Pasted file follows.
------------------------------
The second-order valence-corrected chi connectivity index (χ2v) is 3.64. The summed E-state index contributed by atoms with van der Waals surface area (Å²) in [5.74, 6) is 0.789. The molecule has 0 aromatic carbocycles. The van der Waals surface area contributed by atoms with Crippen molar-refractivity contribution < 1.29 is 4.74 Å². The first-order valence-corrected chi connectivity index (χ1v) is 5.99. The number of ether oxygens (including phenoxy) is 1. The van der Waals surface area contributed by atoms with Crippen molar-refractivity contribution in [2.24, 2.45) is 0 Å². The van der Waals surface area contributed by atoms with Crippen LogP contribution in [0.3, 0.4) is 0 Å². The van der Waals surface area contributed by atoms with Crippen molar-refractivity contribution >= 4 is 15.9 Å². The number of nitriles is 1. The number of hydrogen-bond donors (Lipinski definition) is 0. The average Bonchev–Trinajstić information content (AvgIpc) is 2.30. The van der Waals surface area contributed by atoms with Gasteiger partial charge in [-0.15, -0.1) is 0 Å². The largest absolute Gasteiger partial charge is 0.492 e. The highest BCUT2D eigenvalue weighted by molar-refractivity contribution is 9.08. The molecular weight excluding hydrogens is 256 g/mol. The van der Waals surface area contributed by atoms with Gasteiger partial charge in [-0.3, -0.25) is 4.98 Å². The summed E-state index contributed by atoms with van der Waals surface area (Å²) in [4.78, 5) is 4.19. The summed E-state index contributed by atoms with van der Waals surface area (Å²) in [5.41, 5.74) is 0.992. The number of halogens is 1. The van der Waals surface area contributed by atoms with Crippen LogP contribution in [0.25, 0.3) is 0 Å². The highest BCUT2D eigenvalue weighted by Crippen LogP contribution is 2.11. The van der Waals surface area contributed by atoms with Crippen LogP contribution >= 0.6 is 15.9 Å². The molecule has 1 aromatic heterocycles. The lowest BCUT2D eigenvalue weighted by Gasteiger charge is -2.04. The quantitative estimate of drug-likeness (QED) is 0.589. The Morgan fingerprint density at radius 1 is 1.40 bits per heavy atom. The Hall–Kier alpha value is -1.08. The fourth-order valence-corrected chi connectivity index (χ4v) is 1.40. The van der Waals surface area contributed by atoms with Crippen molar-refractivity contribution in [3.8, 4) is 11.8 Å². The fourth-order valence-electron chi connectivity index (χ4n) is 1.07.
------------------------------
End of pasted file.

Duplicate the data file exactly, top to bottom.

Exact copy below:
The second-order valence-corrected chi connectivity index (χ2v) is 3.64. The summed E-state index contributed by atoms with van der Waals surface area (Å²) in [5.74, 6) is 0.789. The molecule has 0 aromatic carbocycles. The van der Waals surface area contributed by atoms with Crippen molar-refractivity contribution < 1.29 is 4.74 Å². The first-order valence-corrected chi connectivity index (χ1v) is 5.99. The number of ether oxygens (including phenoxy) is 1. The van der Waals surface area contributed by atoms with Crippen molar-refractivity contribution in [2.24, 2.45) is 0 Å². The van der Waals surface area contributed by atoms with Crippen LogP contribution in [0.3, 0.4) is 0 Å². The van der Waals surface area contributed by atoms with Crippen molar-refractivity contribution >= 4 is 15.9 Å². The number of nitriles is 1. The number of hydrogen-bond donors (Lipinski definition) is 0. The average Bonchev–Trinajstić information content (AvgIpc) is 2.30. The van der Waals surface area contributed by atoms with Gasteiger partial charge in [-0.15, -0.1) is 0 Å². The largest absolute Gasteiger partial charge is 0.492 e. The highest BCUT2D eigenvalue weighted by molar-refractivity contribution is 9.08. The molecular weight excluding hydrogens is 256 g/mol. The van der Waals surface area contributed by atoms with Gasteiger partial charge in [-0.3, -0.25) is 4.98 Å². The summed E-state index contributed by atoms with van der Waals surface area (Å²) in [4.78, 5) is 4.19. The summed E-state index contributed by atoms with van der Waals surface area (Å²) in [5.41, 5.74) is 0.992. The number of halogens is 1. The van der Waals surface area contributed by atoms with Crippen LogP contribution in [0.25, 0.3) is 0 Å². The highest BCUT2D eigenvalue weighted by Crippen LogP contribution is 2.11. The van der Waals surface area contributed by atoms with Crippen LogP contribution >= 0.6 is 15.9 Å². The molecule has 1 aromatic heterocycles. The lowest BCUT2D eigenvalue weighted by Gasteiger charge is -2.04. The quantitative estimate of drug-likeness (QED) is 0.589. The Morgan fingerprint density at radius 1 is 1.40 bits per heavy atom. The Hall–Kier alpha value is -1.08. The fourth-order valence-corrected chi connectivity index (χ4v) is 1.40. The van der Waals surface area contributed by atoms with Crippen molar-refractivity contribution in [3.8, 4) is 11.8 Å². The fourth-order valence-electron chi connectivity index (χ4n) is 1.07.